Although there has been plenty of debate regarding when to begin re-opening the country’s businesses, most agree it will begin to happen in stages within the next couple of weeks. Many businesses have struggled to stay afloat and to stay relevant during this difficult time. Those that will survive will be able to leverage their unique skills to enable themselves to take action and work as a team to improve upon the new ‘normal’ way of doing business. This includes updated processes and procedures, as well as rules and regulations put in place to keep employees safe.

So, what aspects of business are companies modifying that will improve their stature? It’s vital to retain your top talent and continue keeping your employees safe. The best way to bring your employees back into a physical space is to phase them in based on their role, starting with those who struggle to do their jobs properly without being present at the office. While guidelines for in-office work have not been solidified yet, pro-active businesses will have put their own safety measures in place. These will include making sure there is plenty of space between desks and cubicles, putting up signs to encourage handwashing, and limiting public bathroom usage to 1-2 people at a time. It may also be necessary to screen your employees each morning for illness before they enter the office. Keep in mind that some employees will be eager to return, but others will be fearful. Keep remote working opportunities open to those employees, if possible.

Business leaders have undoubtedly begun to recognize the dramatic reduction in overhead costs associated with remote work. We predict that some businesses will switch a portion of their staff to this status permanently, so it’ll be crucial as a leader in your industry to stay ahead of tech trends and tools that enhance work-from-home capabilities. Now that the initial scramble to make sure your employees are set up remotely has passed, focus on how to improve the process and begin tracking these trends and implementing new tools, if you haven’t already. It’ll be useful to set up trainings for your employees so they know the proper usage of new tools and processes. It’ll also be useful to create guidelines so employees know exactly what is expected of them while remote, i.e. schedule specifications, regular check-ins, etc.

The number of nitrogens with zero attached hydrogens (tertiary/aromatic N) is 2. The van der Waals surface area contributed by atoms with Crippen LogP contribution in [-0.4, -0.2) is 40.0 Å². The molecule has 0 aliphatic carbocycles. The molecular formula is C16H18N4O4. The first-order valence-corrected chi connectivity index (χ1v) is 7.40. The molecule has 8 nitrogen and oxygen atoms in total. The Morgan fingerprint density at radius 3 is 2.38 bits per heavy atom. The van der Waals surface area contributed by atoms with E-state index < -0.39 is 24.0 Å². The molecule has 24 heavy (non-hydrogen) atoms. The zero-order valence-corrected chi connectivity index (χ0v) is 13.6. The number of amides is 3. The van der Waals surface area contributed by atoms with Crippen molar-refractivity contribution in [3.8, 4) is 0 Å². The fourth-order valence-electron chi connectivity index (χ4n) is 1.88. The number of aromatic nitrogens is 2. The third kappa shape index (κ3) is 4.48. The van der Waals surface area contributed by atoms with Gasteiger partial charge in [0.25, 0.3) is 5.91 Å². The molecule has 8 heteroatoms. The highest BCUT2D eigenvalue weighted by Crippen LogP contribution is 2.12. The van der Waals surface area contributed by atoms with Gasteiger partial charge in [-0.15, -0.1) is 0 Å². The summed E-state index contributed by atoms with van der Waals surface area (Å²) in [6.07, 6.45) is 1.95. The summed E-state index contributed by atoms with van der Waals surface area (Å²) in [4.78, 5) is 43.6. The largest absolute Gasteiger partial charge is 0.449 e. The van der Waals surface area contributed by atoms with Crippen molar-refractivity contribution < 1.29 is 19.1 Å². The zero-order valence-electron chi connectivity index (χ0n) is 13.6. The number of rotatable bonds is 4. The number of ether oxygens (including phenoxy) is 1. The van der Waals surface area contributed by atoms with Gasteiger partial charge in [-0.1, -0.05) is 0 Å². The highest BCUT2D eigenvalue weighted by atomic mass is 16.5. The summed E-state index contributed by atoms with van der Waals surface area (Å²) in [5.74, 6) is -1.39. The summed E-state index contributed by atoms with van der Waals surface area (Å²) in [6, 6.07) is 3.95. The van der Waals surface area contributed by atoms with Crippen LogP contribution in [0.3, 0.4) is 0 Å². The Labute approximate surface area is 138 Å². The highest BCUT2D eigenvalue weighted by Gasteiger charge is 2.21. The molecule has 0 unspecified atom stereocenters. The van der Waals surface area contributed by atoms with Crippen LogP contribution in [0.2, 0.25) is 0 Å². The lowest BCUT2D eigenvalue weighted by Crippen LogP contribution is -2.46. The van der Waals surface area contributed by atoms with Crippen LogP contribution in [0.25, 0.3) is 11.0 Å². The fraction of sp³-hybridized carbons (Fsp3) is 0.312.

Once you’ve ensured the safety and productivity of your employees, you’ll want to check in with your customers to let them know that you’re back up and running as well as to gauge how they’ve faired during the shut-down. They may need extra services or assistance of some kind from you. It may be useful to consider broadening your scope of services for them, even if just for a short time, so they know they can rely on you when times get tough.

After easing back into work at the office, it’s time to evaluate your operations. This is the perfect time to re-do your SWOT analysis. Here are some questions you can bring up to discuss with your leadership team:

  • Were any new weaknesses or strengths identified?
  • What new threats have you identified?
  • Were any new opportunities identified?

Times of uncertainty are a test for businesses – are you able to gather your leaders and think like a team to focus on coordinated and proactive steps to ensure your company survives? How can you modify your services and apply them in a new context, staying relevant to consumers? Keep these questions in mind as you navigate the ‘new normal’. Business has and will continue to change, and success depends upon your ability to stay ahead of the competition.